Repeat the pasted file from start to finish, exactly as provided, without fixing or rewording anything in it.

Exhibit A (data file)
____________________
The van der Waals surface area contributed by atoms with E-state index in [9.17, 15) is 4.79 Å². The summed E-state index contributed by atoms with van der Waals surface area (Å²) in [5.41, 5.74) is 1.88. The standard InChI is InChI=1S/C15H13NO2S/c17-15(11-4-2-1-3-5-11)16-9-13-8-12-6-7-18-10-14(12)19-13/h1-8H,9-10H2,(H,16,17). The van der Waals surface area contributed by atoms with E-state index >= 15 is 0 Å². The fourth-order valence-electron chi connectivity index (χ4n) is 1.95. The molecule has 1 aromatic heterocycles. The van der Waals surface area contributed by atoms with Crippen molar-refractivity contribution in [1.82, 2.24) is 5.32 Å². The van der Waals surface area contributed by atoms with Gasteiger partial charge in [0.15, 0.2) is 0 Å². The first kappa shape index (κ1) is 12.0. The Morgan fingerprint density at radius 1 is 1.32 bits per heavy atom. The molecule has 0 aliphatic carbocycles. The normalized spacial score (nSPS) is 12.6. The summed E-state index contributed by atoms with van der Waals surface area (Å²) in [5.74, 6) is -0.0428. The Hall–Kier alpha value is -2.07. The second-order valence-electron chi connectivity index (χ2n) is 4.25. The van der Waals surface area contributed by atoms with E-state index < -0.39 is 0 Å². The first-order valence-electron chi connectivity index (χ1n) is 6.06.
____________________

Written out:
The van der Waals surface area contributed by atoms with E-state index in [9.17, 15) is 4.79 Å². The summed E-state index contributed by atoms with van der Waals surface area (Å²) in [5.41, 5.74) is 1.88. The standard InChI is InChI=1S/C15H13NO2S/c17-15(11-4-2-1-3-5-11)16-9-13-8-12-6-7-18-10-14(12)19-13/h1-8H,9-10H2,(H,16,17). The van der Waals surface area contributed by atoms with E-state index >= 15 is 0 Å². The fourth-order valence-electron chi connectivity index (χ4n) is 1.95. The molecule has 1 aromatic heterocycles. The van der Waals surface area contributed by atoms with Crippen molar-refractivity contribution in [1.82, 2.24) is 5.32 Å². The van der Waals surface area contributed by atoms with Gasteiger partial charge in [0.15, 0.2) is 0 Å². The first kappa shape index (κ1) is 12.0. The Morgan fingerprint density at radius 1 is 1.32 bits per heavy atom. The molecule has 0 aliphatic carbocycles. The normalized spacial score (nSPS) is 12.6. The summed E-state index contributed by atoms with van der Waals surface area (Å²) in [5.74, 6) is -0.0428. The Hall–Kier alpha value is -2.07. The second-order valence-electron chi connectivity index (χ2n) is 4.25. The van der Waals surface area contributed by atoms with E-state index < -0.39 is 0 Å². The first-order valence-electron chi connectivity index (χ1n) is 6.06.